Cohen recorded at least one conversation with Trump that appears to be about the payment to Daniels in which they are heard discussing whether to make the payment in cash.

Cohen has also testified to the grand jury that indicted Trump. In 2018, Trump initially denied any knowledge of the payments, but he later admitted in a carefully worded tweet that he made them to Cohen. Trump argued they had nothing to do with the campaign.

What law is Trump accused of breaking?

Manhattan District Attorney Alvin Bragg announced Trump’s indictment by a grand jury in April 2023, accusing the former president of “falsifying New York business records in order to conceal damaging information and unlawful activity from American voters before and after the 2016 election.”

Technically, Trump is charged with 34 counts of falsifying business records, a Class E felony. Trump was charged with a felony because prosecutors accused him of falsifying business records with the intent to commit or conceal another crime connected to his 2016 campaign.

This is the least serious type of felony in New York, which means if Trump is found guilty, the judge could sentence him to probation or a maximum sentence of up to four years in state prison on each count.

A protester demonstrates against Donald Trump amidst Trump supporters outside Manhattan criminal court, Monday, April 15, 2024, in New York (Stefan Jeremiah / AP Photo)

There’s a lot more to this

This is a long and sordid tale, and what’s in this refresher really just scratches the surface.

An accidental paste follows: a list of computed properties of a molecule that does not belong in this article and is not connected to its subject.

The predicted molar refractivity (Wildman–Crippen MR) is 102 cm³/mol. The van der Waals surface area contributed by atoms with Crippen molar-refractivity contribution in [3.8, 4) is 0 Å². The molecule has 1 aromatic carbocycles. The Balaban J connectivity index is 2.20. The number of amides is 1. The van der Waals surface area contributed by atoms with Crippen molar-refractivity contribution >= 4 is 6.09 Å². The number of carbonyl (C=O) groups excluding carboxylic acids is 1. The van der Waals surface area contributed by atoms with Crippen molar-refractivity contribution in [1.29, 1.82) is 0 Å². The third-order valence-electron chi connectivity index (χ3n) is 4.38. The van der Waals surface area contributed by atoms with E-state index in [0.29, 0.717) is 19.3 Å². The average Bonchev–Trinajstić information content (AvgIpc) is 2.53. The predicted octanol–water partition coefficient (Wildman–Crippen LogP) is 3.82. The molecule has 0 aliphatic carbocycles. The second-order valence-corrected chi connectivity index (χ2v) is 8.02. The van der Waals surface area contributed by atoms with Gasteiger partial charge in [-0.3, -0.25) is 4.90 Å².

It’s almost beside the point of the payments, but there is the question over whether the alleged affairs occurred. Trump denies they happened. But both women, who have very similar stories, say they had sexual encounters with Trump in 2006. Both saw him at a golf tournament in Lake Tahoe. Both have said they visited with him in a bungalow at the Beverly Hills Hotel.

It took a very long time for this case to be built. Trump was not charged by the federal investigators who went after Cohen. It took years for the Manhattan DA to finally present the case to a grand jury. Now it could theoretically end up being the only one of the four criminal cases against Trump to go to trial before the November election in which he’s trying to reclaim the White House.

There will be courtroom drama. The judge overseeing the hush money case, Juan Merchan, expanded a gag order on Trump after the former president attacked Merchan’s daughter on social media. Trump, however, is still likely to find a way to campaign from outside the courtroom, attacking New York authorities such as Bragg.

It is a Shakespearean drama. Cohen has gone from Trump’s fixer to his enemy. Daniels’ onetime attorney, Michael Avenatti, who was once a fixture on TV, is now in federal prison for stealing clients’ money. And the witness list for this hush money case includes former Trump aides such as Hope Hicks.

McDougal has largely stayed out of the public eye, but there’s a documentary focused entirely on Daniels.

In many ways, this case feels like a throwback to an earlier time in U.S. politics, when Trump was still the insurgent reality TV candidate and had not remade the entire Republican Party in his own populist image. It feels much smaller than the federal and the Fulton County, Georgia, cases, which accuse him of trying to fraudulently overturn the 2020 election rather than hide some unflattering, personal accusations before the 2016 election.

But those other cases are all being slowed down. The Supreme Court is taking its time to consider Trump’s incredible claim that he should be exempt from all federal prosecution. A federal judge in Miami is entertaining Trump’s delaying tactics in the classified documents case. And the Fulton County DA had to answer accusations about her own private conduct. So that’s why this New York case about hush money paid eight years ago is the one that’s going to trial first. Top Stories